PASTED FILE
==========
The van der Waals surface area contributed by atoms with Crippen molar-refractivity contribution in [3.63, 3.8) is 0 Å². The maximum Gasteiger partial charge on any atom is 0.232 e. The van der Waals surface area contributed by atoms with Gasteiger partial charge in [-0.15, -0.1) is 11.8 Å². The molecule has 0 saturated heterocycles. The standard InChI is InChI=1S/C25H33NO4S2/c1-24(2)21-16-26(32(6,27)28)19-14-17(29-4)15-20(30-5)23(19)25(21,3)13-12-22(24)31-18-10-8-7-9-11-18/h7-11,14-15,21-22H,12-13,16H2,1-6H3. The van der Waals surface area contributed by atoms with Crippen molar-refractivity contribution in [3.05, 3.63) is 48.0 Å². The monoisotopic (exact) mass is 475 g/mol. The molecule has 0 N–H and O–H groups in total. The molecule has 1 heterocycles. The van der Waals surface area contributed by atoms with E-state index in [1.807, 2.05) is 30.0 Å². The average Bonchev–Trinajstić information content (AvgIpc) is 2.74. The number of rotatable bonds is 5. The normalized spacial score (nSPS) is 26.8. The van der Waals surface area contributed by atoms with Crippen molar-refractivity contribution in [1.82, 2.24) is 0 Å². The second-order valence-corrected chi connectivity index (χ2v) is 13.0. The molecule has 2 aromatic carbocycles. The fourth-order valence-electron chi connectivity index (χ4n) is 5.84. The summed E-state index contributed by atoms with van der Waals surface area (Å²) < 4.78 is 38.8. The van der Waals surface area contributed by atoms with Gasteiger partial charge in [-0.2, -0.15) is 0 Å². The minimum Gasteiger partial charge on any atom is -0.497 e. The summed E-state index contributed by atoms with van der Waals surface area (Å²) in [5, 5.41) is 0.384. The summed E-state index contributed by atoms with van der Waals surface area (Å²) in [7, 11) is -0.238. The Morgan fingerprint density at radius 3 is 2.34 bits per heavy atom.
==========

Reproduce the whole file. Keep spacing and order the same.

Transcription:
The van der Waals surface area contributed by atoms with Crippen molar-refractivity contribution in [3.63, 3.8) is 0 Å². The maximum Gasteiger partial charge on any atom is 0.232 e. The van der Waals surface area contributed by atoms with Gasteiger partial charge in [-0.15, -0.1) is 11.8 Å². The molecule has 0 saturated heterocycles. The standard InChI is InChI=1S/C25H33NO4S2/c1-24(2)21-16-26(32(6,27)28)19-14-17(29-4)15-20(30-5)23(19)25(21,3)13-12-22(24)31-18-10-8-7-9-11-18/h7-11,14-15,21-22H,12-13,16H2,1-6H3. The van der Waals surface area contributed by atoms with Crippen molar-refractivity contribution in [3.05, 3.63) is 48.0 Å². The monoisotopic (exact) mass is 475 g/mol. The molecule has 0 N–H and O–H groups in total. The molecule has 1 heterocycles. The van der Waals surface area contributed by atoms with E-state index in [1.807, 2.05) is 30.0 Å². The average Bonchev–Trinajstić information content (AvgIpc) is 2.74. The number of rotatable bonds is 5. The normalized spacial score (nSPS) is 26.8. The van der Waals surface area contributed by atoms with Crippen molar-refractivity contribution in [1.82, 2.24) is 0 Å². The second-order valence-corrected chi connectivity index (χ2v) is 13.0. The molecule has 2 aromatic carbocycles. The fourth-order valence-electron chi connectivity index (χ4n) is 5.84. The summed E-state index contributed by atoms with van der Waals surface area (Å²) < 4.78 is 38.8. The van der Waals surface area contributed by atoms with Gasteiger partial charge in [-0.2, -0.15) is 0 Å². The minimum Gasteiger partial charge on any atom is -0.497 e. The summed E-state index contributed by atoms with van der Waals surface area (Å²) in [5, 5.41) is 0.384. The summed E-state index contributed by atoms with van der Waals surface area (Å²) in [7, 11) is -0.238. The Morgan fingerprint density at radius 3 is 2.34 bits per heavy atom.